This year, when someone in your family who is sitting around the holiday table casually asks, “Are you making money?” why not answer instead: “Are you making a difference?”
Here are some suggestions, not places to give per se, but the kinds of places to which many can contribute:
Donate a Gift or Money in Someone’s Honor and add a small gift on the side
A toy drive at a religious organization or any non-profit. The email we received, as we said, had a list of the children, their age and gift ideas attached.
A children’s book sale at a local library or independent bookstore
Meals for hungry seniors or the homeless
Give to a pet shelter in a cat or dog lover's honor and maybe take home a new puppy or kitty
Christmas trees and ornaments, menorahs and candles
Blankets, sweaters, coats, mittens and socks for those who are in need during the cold winter months
Cultural, Religious & Medical Institutions that you care about; that’s your return
A church, synagogue/temple, a hospital, a religious organization by donating to a special fund such as clergy, a certain foundation or fund that may have meaning for the recipient, such as their musical program or outreach to residents in need.
Give to a medical cause such as cancer, Alzheimer’s or Lewy Body Disease
Give of Yourself and enjoy the gift of giving
Work serving food or prepare it for the homeless or seniors
Participate in a walk to raise funds for a cause
Bake to raise money for a sports team
Walk (or run) to raise money for veterans or for a specific disease
Create your Own Fund-Raising Ideas with a return:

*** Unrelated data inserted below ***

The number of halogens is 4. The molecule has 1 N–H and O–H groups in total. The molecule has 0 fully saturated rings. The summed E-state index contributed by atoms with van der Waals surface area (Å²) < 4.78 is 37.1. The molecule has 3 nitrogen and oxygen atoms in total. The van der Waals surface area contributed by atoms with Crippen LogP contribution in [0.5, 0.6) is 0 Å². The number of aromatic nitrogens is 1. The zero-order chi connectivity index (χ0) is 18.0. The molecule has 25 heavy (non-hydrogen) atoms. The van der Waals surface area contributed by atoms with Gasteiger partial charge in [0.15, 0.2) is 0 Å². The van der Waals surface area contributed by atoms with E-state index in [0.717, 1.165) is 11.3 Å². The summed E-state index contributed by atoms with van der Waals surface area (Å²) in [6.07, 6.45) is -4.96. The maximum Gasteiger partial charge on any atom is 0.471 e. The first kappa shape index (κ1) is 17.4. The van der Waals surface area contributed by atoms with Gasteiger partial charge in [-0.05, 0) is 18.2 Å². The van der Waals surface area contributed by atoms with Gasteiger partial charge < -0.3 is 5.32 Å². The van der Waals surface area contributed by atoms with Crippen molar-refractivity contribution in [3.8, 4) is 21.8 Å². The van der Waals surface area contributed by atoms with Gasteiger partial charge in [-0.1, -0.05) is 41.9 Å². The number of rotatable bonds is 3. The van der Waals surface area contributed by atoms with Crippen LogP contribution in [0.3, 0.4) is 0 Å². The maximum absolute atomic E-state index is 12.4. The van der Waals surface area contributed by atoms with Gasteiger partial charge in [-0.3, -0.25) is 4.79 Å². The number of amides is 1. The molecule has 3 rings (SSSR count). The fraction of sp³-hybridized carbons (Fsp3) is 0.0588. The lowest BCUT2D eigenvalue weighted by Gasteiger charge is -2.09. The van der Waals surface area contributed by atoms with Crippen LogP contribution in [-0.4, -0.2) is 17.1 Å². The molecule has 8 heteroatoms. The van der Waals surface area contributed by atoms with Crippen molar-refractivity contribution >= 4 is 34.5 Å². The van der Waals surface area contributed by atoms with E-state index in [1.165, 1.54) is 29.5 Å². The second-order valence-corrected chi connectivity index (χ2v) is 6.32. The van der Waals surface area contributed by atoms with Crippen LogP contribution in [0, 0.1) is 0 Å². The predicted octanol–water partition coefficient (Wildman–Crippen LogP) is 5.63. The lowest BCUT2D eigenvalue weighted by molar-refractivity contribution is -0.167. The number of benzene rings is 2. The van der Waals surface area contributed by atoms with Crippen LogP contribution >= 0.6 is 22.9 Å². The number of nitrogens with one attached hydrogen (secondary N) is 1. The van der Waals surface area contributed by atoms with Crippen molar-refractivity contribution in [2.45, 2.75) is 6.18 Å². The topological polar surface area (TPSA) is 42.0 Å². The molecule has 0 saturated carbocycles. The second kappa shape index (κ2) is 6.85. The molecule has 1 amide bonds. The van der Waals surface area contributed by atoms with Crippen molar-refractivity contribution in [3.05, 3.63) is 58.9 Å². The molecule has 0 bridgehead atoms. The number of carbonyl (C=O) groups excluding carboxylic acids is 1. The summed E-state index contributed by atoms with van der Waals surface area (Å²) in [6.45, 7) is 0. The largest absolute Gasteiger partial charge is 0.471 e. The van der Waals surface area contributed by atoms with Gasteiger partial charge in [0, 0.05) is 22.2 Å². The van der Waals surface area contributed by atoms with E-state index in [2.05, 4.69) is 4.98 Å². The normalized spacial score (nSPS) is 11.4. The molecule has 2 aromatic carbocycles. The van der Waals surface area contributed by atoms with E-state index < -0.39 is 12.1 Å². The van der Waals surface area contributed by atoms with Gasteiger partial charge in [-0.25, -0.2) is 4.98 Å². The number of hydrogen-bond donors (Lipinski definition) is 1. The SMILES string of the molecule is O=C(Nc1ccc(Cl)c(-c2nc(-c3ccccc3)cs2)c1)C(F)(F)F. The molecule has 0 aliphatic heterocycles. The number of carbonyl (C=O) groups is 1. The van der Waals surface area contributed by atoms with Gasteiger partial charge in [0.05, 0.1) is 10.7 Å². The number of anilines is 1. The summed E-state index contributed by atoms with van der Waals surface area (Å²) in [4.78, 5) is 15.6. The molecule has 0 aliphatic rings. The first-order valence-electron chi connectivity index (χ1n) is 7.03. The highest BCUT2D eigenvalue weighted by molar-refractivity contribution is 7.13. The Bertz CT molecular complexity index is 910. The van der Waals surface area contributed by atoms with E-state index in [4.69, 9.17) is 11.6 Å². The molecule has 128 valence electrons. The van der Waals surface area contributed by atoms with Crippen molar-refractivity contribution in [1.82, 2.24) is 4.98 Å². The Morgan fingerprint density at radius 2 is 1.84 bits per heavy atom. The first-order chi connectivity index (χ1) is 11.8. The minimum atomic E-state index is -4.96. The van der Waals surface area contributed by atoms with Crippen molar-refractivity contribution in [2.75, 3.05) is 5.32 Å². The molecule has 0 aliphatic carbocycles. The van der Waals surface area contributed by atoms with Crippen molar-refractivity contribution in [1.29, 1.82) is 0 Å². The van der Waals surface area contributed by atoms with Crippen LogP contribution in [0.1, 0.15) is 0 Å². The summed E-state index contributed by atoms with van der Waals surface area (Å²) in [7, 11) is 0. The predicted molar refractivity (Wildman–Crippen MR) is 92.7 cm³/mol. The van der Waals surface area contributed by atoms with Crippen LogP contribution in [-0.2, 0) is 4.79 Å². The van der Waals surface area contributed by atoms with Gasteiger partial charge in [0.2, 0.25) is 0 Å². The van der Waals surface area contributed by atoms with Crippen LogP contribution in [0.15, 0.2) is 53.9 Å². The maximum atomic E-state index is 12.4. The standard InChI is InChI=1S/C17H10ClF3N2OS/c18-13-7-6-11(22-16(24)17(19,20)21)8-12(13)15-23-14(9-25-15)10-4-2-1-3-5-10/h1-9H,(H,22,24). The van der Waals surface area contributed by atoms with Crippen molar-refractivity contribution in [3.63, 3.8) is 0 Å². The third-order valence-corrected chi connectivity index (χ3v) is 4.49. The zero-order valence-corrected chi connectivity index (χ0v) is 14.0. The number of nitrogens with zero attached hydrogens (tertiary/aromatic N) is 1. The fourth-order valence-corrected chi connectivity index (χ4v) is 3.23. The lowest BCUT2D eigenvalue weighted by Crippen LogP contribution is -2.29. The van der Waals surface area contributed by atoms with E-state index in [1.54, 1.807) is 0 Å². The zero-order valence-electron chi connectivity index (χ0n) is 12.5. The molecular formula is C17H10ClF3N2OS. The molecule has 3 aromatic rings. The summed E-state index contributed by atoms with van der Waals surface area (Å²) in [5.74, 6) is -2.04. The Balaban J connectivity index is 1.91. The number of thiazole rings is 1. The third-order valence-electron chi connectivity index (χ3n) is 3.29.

A Hanukkah Menorah Lighting Day and sell latkes and jelly doughnuts with games of dreidel where the winners receive a small prize.
Christmas Ugly Sweater Contest a la Bridget Jones and serve eggnog and a variety of Christmas cookies. Sell the ugly sweaters and other warm garments to raise money for a specific cause. Participants vote for the ugliest sweater wearers who receive a first, second and third prize.
Raise the Bar! Drinks: Hot chocolate coffee bar to raise money for a public or private school at a sporting event on a cold winter’s day. Have a punch card…after five cups of either beverage, you get one free.
A Fitness Fest, Yoga or Tai Chi event with a fee to participate. All participants receive donated yoga mats. The funds raised will then go to a charity.
On Site Children’s Holiday Party at a children’s home or hospital ward. Make it a community effort. You organize it, decorate, bring the food and drinks, paper plates et al, come up with activities and games and invite the parents and staff or the community for a small fee. Ask for a toy donation that’s less than $20. The gift you will get are the laughs and similes on each child’s face. (One year a famous St. Louis football player, Kurt Warner came to a children’s group home for the holiday party and gave each child a laptop computer. It was pure joy.)
The possibilities are endless. Feel free to throw out your suggestions as your non-money holiday contribution to our blog. Write in your ideas below.
Keep in mind, ‘tis the season to do good and make the world a better place. No one is immortal, but helping others is one way to leave your mark behind. Who needs a building or another fancy wing?